The only thing worse than too much traffic is not enough; it could be an early signal that your customers just aren't that into you. So track traffic volume to get an indication of audience attrition. This means understanding seasonal variations and establishing tolerable highs and lows.
Tailoring metrics to your program
Email and chat
If you are providing customer care through email, did your interaction result in a solution and a happy customer? Did the issue escalate? How? Did it take multiple email messages to resolve the issue? Some of these metrics also bleed over into chat as a channel. With chat, you'll also want to understand resource use -- agent involvement time, research time, number of issues dealt with and the number that were escalated. Also, tracking drop-offs can indicate whether you have too few agents assigned to too many chat sessions.
Social media platforms
Many of the approaches for email and chat can be applied to social media, especially by tallying up resources used. But with social, you can also branch out to customer attitudes and sentiment. In some ways sentiment maybe a stand-in for NPS, but there's nothing like asking the NPS question. After the interaction, did the customer share the experience in social media and give you kudos? What's the customer's propensity to make a purchase? All this data is traceable and easily converted into metrics.
Also, how many segments should you separate the social stream into? You should have categories for praise, complaints, business issues that don't involve a technical resource, how-to technical issues, product enhancement requests and even nefarious activities. You should also filter by product names and brands for cross-tabulating.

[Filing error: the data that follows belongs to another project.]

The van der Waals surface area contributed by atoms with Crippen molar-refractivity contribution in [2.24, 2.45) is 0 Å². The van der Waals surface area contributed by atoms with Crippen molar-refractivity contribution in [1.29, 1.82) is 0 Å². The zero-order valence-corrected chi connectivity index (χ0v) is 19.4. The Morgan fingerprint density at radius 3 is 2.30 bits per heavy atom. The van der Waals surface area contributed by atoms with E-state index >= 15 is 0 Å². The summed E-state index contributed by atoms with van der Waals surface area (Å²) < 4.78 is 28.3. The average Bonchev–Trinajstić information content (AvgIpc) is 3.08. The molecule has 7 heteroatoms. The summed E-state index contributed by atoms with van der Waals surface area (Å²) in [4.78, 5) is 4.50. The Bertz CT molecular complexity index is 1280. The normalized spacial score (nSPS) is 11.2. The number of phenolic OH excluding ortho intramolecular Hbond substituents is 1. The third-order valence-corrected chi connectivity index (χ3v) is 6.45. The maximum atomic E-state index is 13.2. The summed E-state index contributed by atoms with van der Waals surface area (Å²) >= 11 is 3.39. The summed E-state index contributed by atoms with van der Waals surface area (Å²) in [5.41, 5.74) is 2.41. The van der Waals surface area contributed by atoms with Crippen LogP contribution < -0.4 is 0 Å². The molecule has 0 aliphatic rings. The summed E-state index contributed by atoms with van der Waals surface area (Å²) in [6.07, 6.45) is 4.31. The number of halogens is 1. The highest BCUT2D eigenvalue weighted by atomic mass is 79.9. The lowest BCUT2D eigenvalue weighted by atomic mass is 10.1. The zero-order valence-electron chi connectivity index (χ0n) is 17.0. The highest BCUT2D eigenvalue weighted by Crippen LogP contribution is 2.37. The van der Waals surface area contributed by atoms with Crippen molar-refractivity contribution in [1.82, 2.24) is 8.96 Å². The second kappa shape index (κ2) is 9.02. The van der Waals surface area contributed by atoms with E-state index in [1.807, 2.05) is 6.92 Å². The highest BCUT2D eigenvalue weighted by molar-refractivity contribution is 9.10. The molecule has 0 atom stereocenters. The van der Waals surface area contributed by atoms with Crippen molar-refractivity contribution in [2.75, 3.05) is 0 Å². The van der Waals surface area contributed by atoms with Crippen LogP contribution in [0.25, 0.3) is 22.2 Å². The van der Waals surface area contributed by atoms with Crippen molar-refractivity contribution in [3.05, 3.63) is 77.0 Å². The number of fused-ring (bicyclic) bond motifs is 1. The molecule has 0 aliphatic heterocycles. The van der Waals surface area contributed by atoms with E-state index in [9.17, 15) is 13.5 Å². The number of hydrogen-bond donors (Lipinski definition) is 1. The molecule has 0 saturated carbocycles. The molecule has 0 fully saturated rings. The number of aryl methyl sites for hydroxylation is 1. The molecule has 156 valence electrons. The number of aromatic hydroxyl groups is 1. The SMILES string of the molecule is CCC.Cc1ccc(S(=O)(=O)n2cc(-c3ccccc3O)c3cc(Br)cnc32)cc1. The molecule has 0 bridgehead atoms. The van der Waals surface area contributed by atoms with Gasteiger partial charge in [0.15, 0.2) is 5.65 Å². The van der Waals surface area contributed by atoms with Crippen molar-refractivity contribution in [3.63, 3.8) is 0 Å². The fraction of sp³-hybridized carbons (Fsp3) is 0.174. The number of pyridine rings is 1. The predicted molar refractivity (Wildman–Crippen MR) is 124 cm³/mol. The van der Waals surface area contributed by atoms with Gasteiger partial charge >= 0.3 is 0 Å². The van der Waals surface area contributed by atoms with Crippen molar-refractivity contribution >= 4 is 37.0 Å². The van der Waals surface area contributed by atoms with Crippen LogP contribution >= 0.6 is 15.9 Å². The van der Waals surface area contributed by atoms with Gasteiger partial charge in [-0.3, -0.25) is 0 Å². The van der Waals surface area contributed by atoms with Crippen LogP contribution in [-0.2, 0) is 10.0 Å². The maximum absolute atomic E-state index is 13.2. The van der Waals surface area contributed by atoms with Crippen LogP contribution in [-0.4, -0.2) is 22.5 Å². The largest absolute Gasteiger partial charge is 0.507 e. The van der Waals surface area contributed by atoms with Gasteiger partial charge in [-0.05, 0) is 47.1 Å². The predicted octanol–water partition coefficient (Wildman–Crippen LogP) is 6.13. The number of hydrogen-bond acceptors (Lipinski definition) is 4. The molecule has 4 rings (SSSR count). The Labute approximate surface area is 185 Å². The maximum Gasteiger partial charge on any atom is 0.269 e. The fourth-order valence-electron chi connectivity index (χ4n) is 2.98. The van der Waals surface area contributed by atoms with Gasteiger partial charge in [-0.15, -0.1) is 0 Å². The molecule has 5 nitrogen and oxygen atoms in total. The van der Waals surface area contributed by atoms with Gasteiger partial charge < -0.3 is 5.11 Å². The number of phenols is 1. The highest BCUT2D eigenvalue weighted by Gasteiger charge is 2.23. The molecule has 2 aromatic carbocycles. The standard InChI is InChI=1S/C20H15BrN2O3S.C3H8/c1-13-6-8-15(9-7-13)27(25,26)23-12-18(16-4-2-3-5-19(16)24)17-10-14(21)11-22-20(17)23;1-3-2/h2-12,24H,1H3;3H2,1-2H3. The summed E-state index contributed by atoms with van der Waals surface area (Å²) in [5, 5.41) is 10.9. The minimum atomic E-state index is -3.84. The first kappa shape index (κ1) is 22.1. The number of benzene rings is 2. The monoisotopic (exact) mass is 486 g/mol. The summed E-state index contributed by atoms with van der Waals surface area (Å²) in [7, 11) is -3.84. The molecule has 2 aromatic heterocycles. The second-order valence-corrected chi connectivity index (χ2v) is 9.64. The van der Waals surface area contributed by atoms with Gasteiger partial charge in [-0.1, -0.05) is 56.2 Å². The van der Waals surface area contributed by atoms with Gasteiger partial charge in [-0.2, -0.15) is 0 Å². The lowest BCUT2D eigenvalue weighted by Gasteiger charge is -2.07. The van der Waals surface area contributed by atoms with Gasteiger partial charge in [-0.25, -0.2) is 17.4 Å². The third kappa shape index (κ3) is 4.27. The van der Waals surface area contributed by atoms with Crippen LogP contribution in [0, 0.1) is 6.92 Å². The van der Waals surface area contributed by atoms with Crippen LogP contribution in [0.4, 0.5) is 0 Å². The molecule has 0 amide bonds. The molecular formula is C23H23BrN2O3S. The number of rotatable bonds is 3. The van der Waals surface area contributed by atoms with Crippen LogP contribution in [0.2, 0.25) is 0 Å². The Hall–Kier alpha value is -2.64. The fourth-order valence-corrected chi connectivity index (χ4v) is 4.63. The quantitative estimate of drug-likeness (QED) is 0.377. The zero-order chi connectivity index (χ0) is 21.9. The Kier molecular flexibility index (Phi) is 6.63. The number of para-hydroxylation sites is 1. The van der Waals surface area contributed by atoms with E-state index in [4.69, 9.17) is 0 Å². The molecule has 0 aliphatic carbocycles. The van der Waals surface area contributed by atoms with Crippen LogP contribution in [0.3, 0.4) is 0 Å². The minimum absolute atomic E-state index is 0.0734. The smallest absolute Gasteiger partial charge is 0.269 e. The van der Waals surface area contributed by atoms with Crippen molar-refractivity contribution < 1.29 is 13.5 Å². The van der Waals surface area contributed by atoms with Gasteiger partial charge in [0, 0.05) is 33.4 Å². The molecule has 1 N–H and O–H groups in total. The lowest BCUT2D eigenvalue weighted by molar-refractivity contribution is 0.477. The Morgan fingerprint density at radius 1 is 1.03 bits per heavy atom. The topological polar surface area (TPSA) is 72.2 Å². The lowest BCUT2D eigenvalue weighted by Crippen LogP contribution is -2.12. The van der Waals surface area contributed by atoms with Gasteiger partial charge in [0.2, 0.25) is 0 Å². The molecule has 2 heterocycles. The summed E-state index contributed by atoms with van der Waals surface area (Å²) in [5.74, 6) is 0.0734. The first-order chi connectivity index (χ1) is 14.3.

Keep in mind that while social channel membership size is important, as is participation, happy customers rarely participate unless they're ecstatic about their experience. More often, they'll just stand by passively or volunteer help if an issue matches their experience. So don't get discouraged by what the metrics reveal. You will soon discover that a combination of metrics is the best to give a true picture of a business and its customers.
POTS (aka plain old telephone service)
Early metrics focused on the rudiments of utilization and customer satisfaction. But there's an extra dimension of customer delight that goes beyond providing the right answer the first time, and quickly. Customers increasingly purchase goods online without human contact, so today many vendors look to enhance understanding of the experience. Post-engagement surveys can help you understand a customer's attitude toward a business. It's necessary to sort the results by agent as well as by factors such as brand. You may be able to track post-engagement sentiment through social channels as well.
Today the customer is in control, and it is incumbent on a vendor to adjust business practices to suit the customer. You can't manage what you don't measure, but you've got to measure the right things. It's surprising how often customers are happy to provide guidance -- you just have to ask.
This was first published in December 2013